Help will soon be a text away
New 911 service will aid people with hearing loss, speech impediments
An enhancement to 911 emergency services is being hailed by the local Canadian Hard of Hearing Association (CHHA) as a change that could mean the difference between life and death.
Leon Mills, the executive director of CHHA Newfoundland and Labrador, says a new 911 texting service announced Monday by the Canadian Radio-television and Telecommunications Commission (CRTC) will help thousands, and perhaps even millions, of Canadians.
“A lot of hard of hearing people, they have a phone, but text messaging is their life,” says Mills.
“They don’t use it for speech. A lot of people, they use it for text messaging.”
The CHHA has been lobbying for the service, which allows people with hearing loss or speech impediments to communicate with 911 services via text message. Bell Mobility engineer Francis Fernandes and CHHA board member Arthur Rendall were leaders in making the idea a reality.
Initially, some critics suggested the service would cost too much. In 2012, the CRTC held a trial run of the service to assess the feasibility of rolling it out nationally.
It will be available across Canada by Jan. 24, 2014. Telephone and wireless companies have until that date to make upgrades to their networks to support the new feature.
The way it will work is people with hearing loss or speech impediments will register their mobile phone number with their service provider. They can then text the 911 service rather than having to call, and the respondent can text back to get the info they need.
Mills says people tend to recognize the deaf as needing a support service, but they’re not the only ones who will benefit.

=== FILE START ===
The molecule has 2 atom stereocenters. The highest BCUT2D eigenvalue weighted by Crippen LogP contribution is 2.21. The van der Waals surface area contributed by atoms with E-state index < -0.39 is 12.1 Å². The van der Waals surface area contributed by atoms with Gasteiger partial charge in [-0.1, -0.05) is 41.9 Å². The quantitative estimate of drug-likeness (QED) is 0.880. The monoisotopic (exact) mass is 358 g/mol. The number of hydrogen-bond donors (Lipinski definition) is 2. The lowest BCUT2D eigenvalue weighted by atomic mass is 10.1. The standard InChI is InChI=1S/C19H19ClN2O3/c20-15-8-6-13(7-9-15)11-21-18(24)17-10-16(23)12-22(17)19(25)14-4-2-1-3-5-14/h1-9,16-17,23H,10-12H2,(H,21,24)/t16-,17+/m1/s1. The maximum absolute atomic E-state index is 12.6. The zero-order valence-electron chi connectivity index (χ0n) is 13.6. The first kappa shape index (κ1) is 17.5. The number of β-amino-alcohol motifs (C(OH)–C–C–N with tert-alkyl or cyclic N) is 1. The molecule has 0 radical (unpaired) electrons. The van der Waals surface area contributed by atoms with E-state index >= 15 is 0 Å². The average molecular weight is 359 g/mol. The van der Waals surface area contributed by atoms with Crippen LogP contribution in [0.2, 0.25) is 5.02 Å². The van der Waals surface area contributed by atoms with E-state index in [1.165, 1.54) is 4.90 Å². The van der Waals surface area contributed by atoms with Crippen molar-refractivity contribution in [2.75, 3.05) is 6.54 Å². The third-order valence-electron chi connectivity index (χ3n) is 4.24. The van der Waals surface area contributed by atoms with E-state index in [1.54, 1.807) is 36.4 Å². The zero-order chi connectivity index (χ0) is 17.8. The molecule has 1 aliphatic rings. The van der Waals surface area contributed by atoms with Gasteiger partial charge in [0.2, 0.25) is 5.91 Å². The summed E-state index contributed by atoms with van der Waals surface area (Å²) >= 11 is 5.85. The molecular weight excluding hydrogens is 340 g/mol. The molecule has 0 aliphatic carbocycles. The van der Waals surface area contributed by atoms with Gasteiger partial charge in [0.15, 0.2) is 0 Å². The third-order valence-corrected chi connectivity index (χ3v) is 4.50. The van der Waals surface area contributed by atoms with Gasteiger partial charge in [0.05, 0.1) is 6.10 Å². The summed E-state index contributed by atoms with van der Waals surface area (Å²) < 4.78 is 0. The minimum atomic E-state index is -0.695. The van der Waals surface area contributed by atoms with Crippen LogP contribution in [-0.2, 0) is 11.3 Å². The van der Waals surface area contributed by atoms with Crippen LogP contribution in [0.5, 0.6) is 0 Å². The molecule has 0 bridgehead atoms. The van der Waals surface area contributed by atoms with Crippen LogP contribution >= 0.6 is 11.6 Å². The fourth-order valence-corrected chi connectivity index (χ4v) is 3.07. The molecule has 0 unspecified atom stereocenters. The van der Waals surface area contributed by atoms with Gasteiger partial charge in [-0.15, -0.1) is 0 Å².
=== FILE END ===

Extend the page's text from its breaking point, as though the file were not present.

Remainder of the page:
“It’s not just for deaf people. A lot of people don’t understand that.”
People with hearing aids may seem like they hear fine, Mills says.
What people might not understand is that a lot of factors can affect how well that person hears in a given situation. Hearing aids pick up everything, not just what the person wants to hear clearly, so a bad connection or background noise can have a drastic effect on how well somebody can hear. Some voices carry better than others and some accents are more easily deciphered by the hard of hearing, he says.
Mills has two hearing aids, so he knows first hand the value of this kind of a service.
“I do very well. I’m lucky that way, but there are times when there’s just background noise and stuff like that. I can hear people talking, but I just can’t understand a word being said.”
Since this is a service where time and efficiency are imperative, adding a text option for those who need it is not just a matter of con- venience.
“If it was in an emergency situation - plus it’s a panic situation - so trying to understand somebody on the phone can be extremely difficult. That can be the difference between life and death,” Mills says.
Members of the local CHHA rely on texting so much that last year Mills’ group set up a num- ber just for that purpose. If people text to 709-725-3224, staff from this province’s CHHA will get back to them via text and they can communicate that way.
“That’s become quite the standard, the norm, for a lot of people who are hard of hearing. That’s their main form of communication,” says Mills.
The CHHA is encouraging people to stay in touch with them to receive the most up-todate information on the service. firstname.lastname@example.org